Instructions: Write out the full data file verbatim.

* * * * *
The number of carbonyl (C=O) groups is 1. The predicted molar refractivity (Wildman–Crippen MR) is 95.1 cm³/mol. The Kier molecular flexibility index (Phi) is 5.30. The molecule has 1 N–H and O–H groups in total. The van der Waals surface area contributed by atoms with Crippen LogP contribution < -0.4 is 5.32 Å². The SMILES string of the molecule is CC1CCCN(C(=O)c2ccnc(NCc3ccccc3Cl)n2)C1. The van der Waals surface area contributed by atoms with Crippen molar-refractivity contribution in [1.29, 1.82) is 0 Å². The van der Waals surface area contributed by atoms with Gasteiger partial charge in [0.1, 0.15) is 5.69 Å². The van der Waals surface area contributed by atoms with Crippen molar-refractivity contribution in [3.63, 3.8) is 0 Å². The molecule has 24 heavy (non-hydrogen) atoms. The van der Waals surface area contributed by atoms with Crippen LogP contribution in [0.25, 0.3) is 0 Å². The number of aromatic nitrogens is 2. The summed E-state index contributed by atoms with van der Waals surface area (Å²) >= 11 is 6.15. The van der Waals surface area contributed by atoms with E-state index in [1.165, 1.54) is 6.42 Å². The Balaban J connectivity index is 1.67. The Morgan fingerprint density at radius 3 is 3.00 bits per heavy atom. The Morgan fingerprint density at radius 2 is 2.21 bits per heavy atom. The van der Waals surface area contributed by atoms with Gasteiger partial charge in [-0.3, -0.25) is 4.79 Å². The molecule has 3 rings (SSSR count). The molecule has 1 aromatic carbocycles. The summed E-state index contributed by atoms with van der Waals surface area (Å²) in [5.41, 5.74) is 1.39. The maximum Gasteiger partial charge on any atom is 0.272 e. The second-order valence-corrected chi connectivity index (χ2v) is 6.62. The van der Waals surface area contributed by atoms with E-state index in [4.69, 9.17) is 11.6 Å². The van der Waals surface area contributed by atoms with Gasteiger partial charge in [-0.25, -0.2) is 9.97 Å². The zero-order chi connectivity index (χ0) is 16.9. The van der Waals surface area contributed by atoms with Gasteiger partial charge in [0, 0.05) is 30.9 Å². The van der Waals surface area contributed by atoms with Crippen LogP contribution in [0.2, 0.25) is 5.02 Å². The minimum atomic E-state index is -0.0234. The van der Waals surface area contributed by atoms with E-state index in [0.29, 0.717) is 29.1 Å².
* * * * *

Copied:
The number of carbonyl (C=O) groups is 1. The predicted molar refractivity (Wildman–Crippen MR) is 95.1 cm³/mol. The Kier molecular flexibility index (Phi) is 5.30. The molecule has 1 N–H and O–H groups in total. The van der Waals surface area contributed by atoms with Crippen LogP contribution < -0.4 is 5.32 Å². The SMILES string of the molecule is CC1CCCN(C(=O)c2ccnc(NCc3ccccc3Cl)n2)C1. The van der Waals surface area contributed by atoms with Crippen molar-refractivity contribution in [1.29, 1.82) is 0 Å². The van der Waals surface area contributed by atoms with Gasteiger partial charge in [0.1, 0.15) is 5.69 Å². The van der Waals surface area contributed by atoms with Crippen molar-refractivity contribution in [3.63, 3.8) is 0 Å². The molecule has 24 heavy (non-hydrogen) atoms. The van der Waals surface area contributed by atoms with Crippen LogP contribution in [0.25, 0.3) is 0 Å². The number of aromatic nitrogens is 2. The summed E-state index contributed by atoms with van der Waals surface area (Å²) >= 11 is 6.15. The van der Waals surface area contributed by atoms with E-state index in [1.165, 1.54) is 6.42 Å². The Balaban J connectivity index is 1.67. The Morgan fingerprint density at radius 3 is 3.00 bits per heavy atom. The Morgan fingerprint density at radius 2 is 2.21 bits per heavy atom. The van der Waals surface area contributed by atoms with Gasteiger partial charge in [-0.3, -0.25) is 4.79 Å². The molecule has 3 rings (SSSR count). The molecule has 1 aromatic carbocycles. The summed E-state index contributed by atoms with van der Waals surface area (Å²) in [5.41, 5.74) is 1.39. The maximum Gasteiger partial charge on any atom is 0.272 e. The second-order valence-corrected chi connectivity index (χ2v) is 6.62. The van der Waals surface area contributed by atoms with E-state index in [4.69, 9.17) is 11.6 Å². The van der Waals surface area contributed by atoms with Gasteiger partial charge in [-0.25, -0.2) is 9.97 Å². The zero-order chi connectivity index (χ0) is 16.9. The van der Waals surface area contributed by atoms with Gasteiger partial charge in [0, 0.05) is 30.9 Å². The van der Waals surface area contributed by atoms with Crippen LogP contribution in [0.2, 0.25) is 5.02 Å². The minimum atomic E-state index is -0.0234. The van der Waals surface area contributed by atoms with E-state index in [0.29, 0.717) is 29.1 Å².